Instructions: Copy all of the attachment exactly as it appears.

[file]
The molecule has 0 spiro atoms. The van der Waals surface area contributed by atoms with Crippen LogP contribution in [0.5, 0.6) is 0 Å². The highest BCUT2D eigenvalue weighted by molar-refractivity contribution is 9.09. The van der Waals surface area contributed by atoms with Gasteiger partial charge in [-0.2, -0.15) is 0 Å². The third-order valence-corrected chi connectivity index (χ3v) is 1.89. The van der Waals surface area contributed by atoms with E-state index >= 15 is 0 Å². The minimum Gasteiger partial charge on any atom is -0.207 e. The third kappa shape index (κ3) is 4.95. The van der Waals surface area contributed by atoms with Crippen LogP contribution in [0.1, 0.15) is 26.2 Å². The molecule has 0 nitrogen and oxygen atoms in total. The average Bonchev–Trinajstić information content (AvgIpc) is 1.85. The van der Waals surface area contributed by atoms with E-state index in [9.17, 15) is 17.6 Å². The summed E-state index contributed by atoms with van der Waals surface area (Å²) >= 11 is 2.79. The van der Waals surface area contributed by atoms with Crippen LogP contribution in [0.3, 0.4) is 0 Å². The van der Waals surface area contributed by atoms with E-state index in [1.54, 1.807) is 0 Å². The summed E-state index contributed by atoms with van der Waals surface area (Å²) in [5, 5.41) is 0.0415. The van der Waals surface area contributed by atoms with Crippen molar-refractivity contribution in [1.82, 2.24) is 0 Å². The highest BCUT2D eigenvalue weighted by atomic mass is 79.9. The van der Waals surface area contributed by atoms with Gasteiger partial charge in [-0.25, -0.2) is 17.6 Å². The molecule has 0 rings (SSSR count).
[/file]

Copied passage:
The molecule has 0 spiro atoms. The van der Waals surface area contributed by atoms with Crippen LogP contribution in [0.5, 0.6) is 0 Å². The highest BCUT2D eigenvalue weighted by molar-refractivity contribution is 9.09. The van der Waals surface area contributed by atoms with Gasteiger partial charge in [-0.2, -0.15) is 0 Å². The third-order valence-corrected chi connectivity index (χ3v) is 1.89. The van der Waals surface area contributed by atoms with E-state index >= 15 is 0 Å². The minimum Gasteiger partial charge on any atom is -0.207 e. The third kappa shape index (κ3) is 4.95. The van der Waals surface area contributed by atoms with Crippen LogP contribution in [0.1, 0.15) is 26.2 Å². The molecule has 0 nitrogen and oxygen atoms in total. The average Bonchev–Trinajstić information content (AvgIpc) is 1.85. The van der Waals surface area contributed by atoms with E-state index in [9.17, 15) is 17.6 Å². The summed E-state index contributed by atoms with van der Waals surface area (Å²) >= 11 is 2.79. The van der Waals surface area contributed by atoms with Crippen LogP contribution in [0.3, 0.4) is 0 Å². The van der Waals surface area contributed by atoms with E-state index in [1.54, 1.807) is 0 Å². The summed E-state index contributed by atoms with van der Waals surface area (Å²) in [5, 5.41) is 0.0415. The van der Waals surface area contributed by atoms with Crippen molar-refractivity contribution in [1.82, 2.24) is 0 Å². The highest BCUT2D eigenvalue weighted by atomic mass is 79.9. The van der Waals surface area contributed by atoms with Gasteiger partial charge in [-0.25, -0.2) is 17.6 Å². The molecule has 0 rings (SSSR count).